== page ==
The science is clear: Masks, along with hand hygiene and social distancing, are the most effective way to curb the spread of the novel coronavirus. In fact, until there’s a vaccine, they’re really the only tools we have, said Dr. Karan Shukla, a family physician at Novant Health Randolph Family Medicine in Charlotte.
“Masks protect in two ways,” he said. “They protect the general population from an asymptomatic or pre-symptomatic carrier, and they protect the mask wearer from the ambient environment.”
Neck gaiters can be effective
Yet there’s a lot of confusion surrounding masks. Neck gaiters got an undeserved bad rap this summer when some media outlets misconstrued results from a Duke University study and cited gaiters as worse than no mask at all.
A gaiter is better than no mask at all, Duke scientists concluded. Shukla agrees: “No previous study had identified no face covering as preferable to some face covering. And recent follow-up studies of neck gaiters have been favorable. A Virginia Tech study showed the two-layer neck gaiter was quite effective in blocking 90% of aerosolized particles.”
But he makes one thing clear – the gaiter (or any covering) must fit well to be effective.
Most research into masks is terribly dated. Not a lot has been done since the 1918 flu pandemic, Shukla said. “Recent research is on single-use masks,” he said. “There’s not a lot of up-to-date science on reusable masks.”
The guidance may evolve as more studies are completed and published. For now, here’s what doctors know about how to wear and care for a mask and which types are most effective:
- Nearly everyone should wear a mask in public. The only people exempt, Shukla said, are children under the age of 2, anyone with breathing difficulties and anyone who cannot take a mask off without assistance.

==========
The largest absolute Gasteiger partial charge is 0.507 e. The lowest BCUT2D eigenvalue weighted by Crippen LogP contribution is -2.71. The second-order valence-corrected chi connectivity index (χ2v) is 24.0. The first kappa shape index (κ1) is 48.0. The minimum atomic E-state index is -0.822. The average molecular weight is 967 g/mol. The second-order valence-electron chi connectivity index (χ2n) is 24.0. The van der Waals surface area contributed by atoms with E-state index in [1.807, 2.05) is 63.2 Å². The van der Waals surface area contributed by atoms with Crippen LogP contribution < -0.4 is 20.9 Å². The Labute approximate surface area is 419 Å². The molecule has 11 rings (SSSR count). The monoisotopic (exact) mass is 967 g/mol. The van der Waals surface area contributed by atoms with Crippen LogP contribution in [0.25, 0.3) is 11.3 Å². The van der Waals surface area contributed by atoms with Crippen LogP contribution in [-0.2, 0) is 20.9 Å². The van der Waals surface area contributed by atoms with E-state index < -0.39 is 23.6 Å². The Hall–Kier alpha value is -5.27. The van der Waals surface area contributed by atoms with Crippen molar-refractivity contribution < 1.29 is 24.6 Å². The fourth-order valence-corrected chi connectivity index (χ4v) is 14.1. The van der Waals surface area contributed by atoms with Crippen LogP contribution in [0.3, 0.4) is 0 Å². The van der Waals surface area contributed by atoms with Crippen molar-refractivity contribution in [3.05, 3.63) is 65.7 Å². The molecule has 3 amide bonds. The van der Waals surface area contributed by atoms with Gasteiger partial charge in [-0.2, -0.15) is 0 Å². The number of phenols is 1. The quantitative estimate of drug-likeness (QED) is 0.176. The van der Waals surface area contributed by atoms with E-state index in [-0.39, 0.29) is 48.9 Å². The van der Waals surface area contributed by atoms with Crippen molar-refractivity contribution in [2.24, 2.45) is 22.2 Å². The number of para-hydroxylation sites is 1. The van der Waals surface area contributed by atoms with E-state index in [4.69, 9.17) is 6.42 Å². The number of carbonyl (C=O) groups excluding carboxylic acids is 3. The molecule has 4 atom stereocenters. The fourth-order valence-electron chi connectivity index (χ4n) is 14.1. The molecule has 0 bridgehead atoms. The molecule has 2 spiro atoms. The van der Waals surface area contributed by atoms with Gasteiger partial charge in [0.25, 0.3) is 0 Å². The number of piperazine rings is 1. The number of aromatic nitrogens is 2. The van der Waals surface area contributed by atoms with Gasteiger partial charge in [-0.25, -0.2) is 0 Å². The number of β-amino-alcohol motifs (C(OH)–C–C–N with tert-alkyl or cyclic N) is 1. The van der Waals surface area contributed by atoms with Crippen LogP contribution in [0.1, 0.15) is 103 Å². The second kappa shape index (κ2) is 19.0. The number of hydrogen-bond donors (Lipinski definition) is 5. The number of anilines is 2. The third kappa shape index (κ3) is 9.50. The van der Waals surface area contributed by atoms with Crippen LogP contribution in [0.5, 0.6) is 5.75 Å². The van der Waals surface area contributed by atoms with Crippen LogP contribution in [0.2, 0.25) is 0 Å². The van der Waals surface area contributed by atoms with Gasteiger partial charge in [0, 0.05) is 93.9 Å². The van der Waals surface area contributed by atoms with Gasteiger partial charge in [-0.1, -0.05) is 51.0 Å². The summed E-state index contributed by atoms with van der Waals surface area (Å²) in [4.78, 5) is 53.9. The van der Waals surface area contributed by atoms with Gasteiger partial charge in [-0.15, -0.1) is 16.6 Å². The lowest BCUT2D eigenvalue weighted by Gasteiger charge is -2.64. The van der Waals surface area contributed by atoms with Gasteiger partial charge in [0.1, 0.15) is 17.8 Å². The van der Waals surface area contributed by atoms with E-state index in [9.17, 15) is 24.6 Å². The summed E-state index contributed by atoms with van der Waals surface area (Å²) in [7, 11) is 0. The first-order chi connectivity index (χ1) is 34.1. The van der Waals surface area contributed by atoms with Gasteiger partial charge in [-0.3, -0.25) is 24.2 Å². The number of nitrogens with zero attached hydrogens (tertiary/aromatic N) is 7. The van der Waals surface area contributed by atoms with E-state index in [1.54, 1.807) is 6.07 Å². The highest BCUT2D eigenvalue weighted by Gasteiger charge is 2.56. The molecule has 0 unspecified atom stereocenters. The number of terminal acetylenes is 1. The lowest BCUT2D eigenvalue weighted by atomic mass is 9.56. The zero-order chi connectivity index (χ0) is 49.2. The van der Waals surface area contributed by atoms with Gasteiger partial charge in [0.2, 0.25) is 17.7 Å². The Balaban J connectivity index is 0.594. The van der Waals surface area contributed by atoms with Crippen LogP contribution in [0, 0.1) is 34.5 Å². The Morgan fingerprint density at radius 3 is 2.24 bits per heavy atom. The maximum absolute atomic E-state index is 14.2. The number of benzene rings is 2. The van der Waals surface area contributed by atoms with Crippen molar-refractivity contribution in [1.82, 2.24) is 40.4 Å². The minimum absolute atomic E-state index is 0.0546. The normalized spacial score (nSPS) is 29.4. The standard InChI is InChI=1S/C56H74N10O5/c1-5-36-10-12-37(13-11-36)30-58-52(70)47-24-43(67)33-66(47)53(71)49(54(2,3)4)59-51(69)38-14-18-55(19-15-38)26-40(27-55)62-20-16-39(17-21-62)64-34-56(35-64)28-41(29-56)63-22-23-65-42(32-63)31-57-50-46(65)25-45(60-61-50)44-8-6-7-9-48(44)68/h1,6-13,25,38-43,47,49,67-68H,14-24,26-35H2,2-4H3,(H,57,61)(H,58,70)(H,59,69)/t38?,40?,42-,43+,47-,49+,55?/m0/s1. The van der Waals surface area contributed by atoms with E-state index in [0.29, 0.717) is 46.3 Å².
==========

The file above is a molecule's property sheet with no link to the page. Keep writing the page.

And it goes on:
- The material matters. Cotton is good. “A tightly wound 100% cotton mask outperforms most synthetic masks,” Shukla said.
- Multiple layers are better than a single layer. A multilayer mask with a cotton layer and a synthetic layer works extremely well. It can even be as effective as the gold standard N95 mask, Shukla said. “The tightness of the weave is crucial. The higher the threads per inch (or TPI), the better.” Just as with bed sheets, a higher thread count indicates a superior product. “Three layers are better than two, and two layers are better than one.”
- Size and fit matter. “No fabric combination works if the mask doesn’t fit well,” Shukla said. “There’s no perfect mask shape, because what works for you depends on your face. It’s important to choose a mask that stays put.”
- Cover your nose. Make sure your mask covers your mouth and nose. It should be tight-fitting, but you should be able to breathe and speak easily. A mask that moves and slides down your face is not doing its job. A face mask with a nose wire to keep it in place helps avoid that problem.
- Bandanas aren’t the best. “They allow for a lot of leakage of aerosolized droplets,” Shukla said. “But I’d rather see someone wearing a bandana than wearing no mask at all.”
- Masks with exhalation valves are not recommended. According to data from Duke University, the one-way valves have filters that are functional only in one direction. As you breathe in, the incoming air is filtered. But as you exhale, the outgoing mixture of carbon dioxide, oxygen, water vapor and possibly COVID-19 viral particles is released unfiltered. The mask may protect you, but it does not protect those around you.
- Wash your hands before putting your mask on. Once it’s on, try to avoid touching it. If you do, wash or sanitize your hands right away. Handle your mask only by the ear loops or ties.
- Don’t share your mask with family and friends.
- Toss it. If your mask is disposable, throw it away after a single use.
- Keep it clean. You should wash your reusable mask in the washing machine (preferably) or by hand in the hottest water possible. The Centers for Disease Control and Prevention’s guidance to “wash relatively regularly” is vague, Shukla said. It’s best to wash after each use. You should have enough masks on hand so that when one is being laundered, you still have another.
- Think of your mask like underwear. “How frequently do you wash your undergarments?” Karan asked. “I’d use that as a guide for how often to wash a mask.”
“The virus doesn’t have a political agenda,” Shukla said. “Its mission is to find a host and reproduce. We are unlikely to have a vaccine that’s widely distributed until well into 2021. Until then, wearing a well-fitting mask is important.”
It’s the most cautious and thoughtful approach. And yet there are still those who resist. “At this point in the pandemic, it’s thoughtless and reckless, at best, not to wear a mask in public,” Shukla said. “At worst, it’s endangering public health.”